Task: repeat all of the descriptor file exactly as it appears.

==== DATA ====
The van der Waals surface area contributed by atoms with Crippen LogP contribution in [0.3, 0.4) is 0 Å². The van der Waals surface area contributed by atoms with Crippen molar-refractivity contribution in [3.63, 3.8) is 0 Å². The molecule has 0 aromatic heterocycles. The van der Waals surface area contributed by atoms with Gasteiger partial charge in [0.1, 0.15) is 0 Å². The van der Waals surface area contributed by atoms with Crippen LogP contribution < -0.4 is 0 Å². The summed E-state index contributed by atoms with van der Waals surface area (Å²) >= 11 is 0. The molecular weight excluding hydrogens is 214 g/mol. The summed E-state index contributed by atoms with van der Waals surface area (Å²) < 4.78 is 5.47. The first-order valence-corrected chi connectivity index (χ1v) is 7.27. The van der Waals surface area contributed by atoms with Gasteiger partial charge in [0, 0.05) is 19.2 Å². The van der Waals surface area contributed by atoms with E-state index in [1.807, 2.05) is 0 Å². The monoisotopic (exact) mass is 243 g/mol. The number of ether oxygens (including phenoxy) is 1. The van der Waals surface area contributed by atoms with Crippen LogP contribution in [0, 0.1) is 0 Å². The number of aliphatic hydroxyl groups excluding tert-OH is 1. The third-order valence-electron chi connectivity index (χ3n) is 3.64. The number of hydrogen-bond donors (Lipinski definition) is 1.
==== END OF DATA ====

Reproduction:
The van der Waals surface area contributed by atoms with Crippen LogP contribution in [0.3, 0.4) is 0 Å². The van der Waals surface area contributed by atoms with Crippen molar-refractivity contribution in [3.63, 3.8) is 0 Å². The molecule has 0 aromatic heterocycles. The van der Waals surface area contributed by atoms with Gasteiger partial charge in [0.1, 0.15) is 0 Å². The van der Waals surface area contributed by atoms with Crippen LogP contribution < -0.4 is 0 Å². The summed E-state index contributed by atoms with van der Waals surface area (Å²) >= 11 is 0. The molecular weight excluding hydrogens is 214 g/mol. The summed E-state index contributed by atoms with van der Waals surface area (Å²) < 4.78 is 5.47. The first-order valence-corrected chi connectivity index (χ1v) is 7.27. The van der Waals surface area contributed by atoms with Gasteiger partial charge in [0, 0.05) is 19.2 Å². The van der Waals surface area contributed by atoms with E-state index in [1.807, 2.05) is 0 Å². The monoisotopic (exact) mass is 243 g/mol. The number of ether oxygens (including phenoxy) is 1. The van der Waals surface area contributed by atoms with Crippen LogP contribution in [0, 0.1) is 0 Å². The number of aliphatic hydroxyl groups excluding tert-OH is 1. The third-order valence-electron chi connectivity index (χ3n) is 3.64. The number of hydrogen-bond donors (Lipinski definition) is 1.